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Transformers: Revenge of the Fallen

Shot down and piston.

Contrary to what the slogans will tell you, these Transformers offer exactly what meets the eye. This is a game-of-the-film so beholden to formula that you can probably finish the review in your head right now, without even playing the thing. Did you imagine repetitive gameplay, uninspired missions and shiny characters stomping around a strangely inert and lifeless gameworld? If so, give yourself a biscuit.

Marginally better than the horrible 2007 Transformers effort, developer Luxoflux has addressed some of the more glaring problems but sadly hasn't managed to apply the same sheen that made its Kung Fu Panda game such a nice surprise. The problem of how to balance a game that needs offer third-person action, plus driving and flying, all within the narrative and time constraints of a blockbuster movie remains unsolved.

Once again split into two campaigns, Autobot and Decepticon, the openworld approach of last time has been ditched in favour of self-contained arena levels. You thunder through a story even more garbled and illogical than the one Michael Bay put on-screen, undertaking missions in Shanghai, America and Egypt, with a brief diversion to the ocean to explain how Megatron managed to rise from the depths.

Objectives are simple and limited in number. At their most basic you simply have to destroy a set number of enemy robots. Other times you're be required to find a tiny digital Shia LeBoeuf or Megan Fox and carry them from one place to another, or stand next to broken equipment and press a button to fix it. Escort and protection missions - oh joy! - make up the rest, with a couple of checkpoint races for good measure.


It's gaming by numbers, in other words, but few would expect anything more from a movie tie-in. As long as you get to wreak havoc as a giant shape-shifting robot, who cares about things like innovation or ambition? Those who subscribe to that reductionist philosophy will certainly be amused (though I suspect they could be just as easily distracted by shining colourful lights on the wall and playing a kazoo) although even the most determined unthinking player will probably begin to flag under the sheer weight of repetition.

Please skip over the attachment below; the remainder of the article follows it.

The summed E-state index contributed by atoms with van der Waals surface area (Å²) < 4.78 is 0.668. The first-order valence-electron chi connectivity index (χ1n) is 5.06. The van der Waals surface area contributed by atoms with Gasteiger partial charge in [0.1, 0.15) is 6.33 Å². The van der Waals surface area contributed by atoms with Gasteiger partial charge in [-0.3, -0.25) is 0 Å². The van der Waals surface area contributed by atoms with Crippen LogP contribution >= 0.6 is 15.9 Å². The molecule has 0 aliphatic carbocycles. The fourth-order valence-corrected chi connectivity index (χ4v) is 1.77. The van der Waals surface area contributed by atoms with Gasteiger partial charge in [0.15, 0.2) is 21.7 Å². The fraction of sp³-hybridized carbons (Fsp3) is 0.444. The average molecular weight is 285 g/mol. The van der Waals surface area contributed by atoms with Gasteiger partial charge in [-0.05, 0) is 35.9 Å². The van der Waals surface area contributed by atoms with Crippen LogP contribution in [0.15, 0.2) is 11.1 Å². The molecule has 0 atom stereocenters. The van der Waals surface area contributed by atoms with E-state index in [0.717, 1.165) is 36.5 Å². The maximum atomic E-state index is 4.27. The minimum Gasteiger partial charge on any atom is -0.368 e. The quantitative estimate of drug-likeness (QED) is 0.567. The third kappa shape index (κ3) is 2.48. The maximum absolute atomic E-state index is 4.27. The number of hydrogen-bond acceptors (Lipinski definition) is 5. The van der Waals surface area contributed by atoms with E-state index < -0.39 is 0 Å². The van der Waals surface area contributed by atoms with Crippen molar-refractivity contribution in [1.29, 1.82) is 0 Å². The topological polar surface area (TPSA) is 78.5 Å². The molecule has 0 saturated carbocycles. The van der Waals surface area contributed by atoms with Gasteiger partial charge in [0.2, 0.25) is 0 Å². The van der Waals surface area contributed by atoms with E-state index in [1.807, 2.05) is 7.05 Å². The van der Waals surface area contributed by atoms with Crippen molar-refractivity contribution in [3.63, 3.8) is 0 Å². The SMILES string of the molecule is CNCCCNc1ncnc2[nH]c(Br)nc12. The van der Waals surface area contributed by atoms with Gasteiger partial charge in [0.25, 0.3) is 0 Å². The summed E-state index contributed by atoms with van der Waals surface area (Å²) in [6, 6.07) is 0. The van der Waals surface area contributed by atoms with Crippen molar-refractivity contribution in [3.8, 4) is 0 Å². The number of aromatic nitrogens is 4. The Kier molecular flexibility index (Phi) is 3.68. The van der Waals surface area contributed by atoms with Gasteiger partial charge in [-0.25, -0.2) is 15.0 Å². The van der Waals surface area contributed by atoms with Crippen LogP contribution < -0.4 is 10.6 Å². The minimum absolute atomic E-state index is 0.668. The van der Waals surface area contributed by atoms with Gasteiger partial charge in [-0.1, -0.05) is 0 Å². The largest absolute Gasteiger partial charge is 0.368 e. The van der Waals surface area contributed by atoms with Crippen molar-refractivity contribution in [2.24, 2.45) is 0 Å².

Some curious control scheme changes don't help matters. Unlike previous Transformers games, where pressing a button turned you into vehicle form with a-chunk-a-chunk-chunk, this time around you can only remain in vehicle mode as long as you hold down the right trigger button. This also acts as your accelerator, so transforming - an action that should be pretty central to a game about Transformers - becomes something of a nightmare.


As soon as your legs are replaced by wheels, you're rocketing off. There's no way of stopping or reversing - you just keep moving forwards. The left trigger allows for handbrake turns, but given that many of the levels are full of tiny cramped streets the whole design of the vehicle side of the game is a recipe for frustration. This goes double for the planes, which get jammed on walls with depressing frequency, laughing in the face of physics as they go. Complicating matters even further are an array of advanced combat moves. Charged by holding a face button while in vehicle mode, then releasing the trigger while keeping the button held down, it's a clumsy, finger-boggling way of activating something that should be bread and butter.

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Transformers: Revenge of the Fallen

PS3, Xbox 360, PS2, Nintendo Wii, PSP, PC, Nintendo DS

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About the Author
Dan Whitehead avatar

Dan Whitehead


Dan has been writing for Eurogamer since 2006 and specialises in RPGs, shooters and games for children. His bestest game ever is Julian Gollop's Chaos.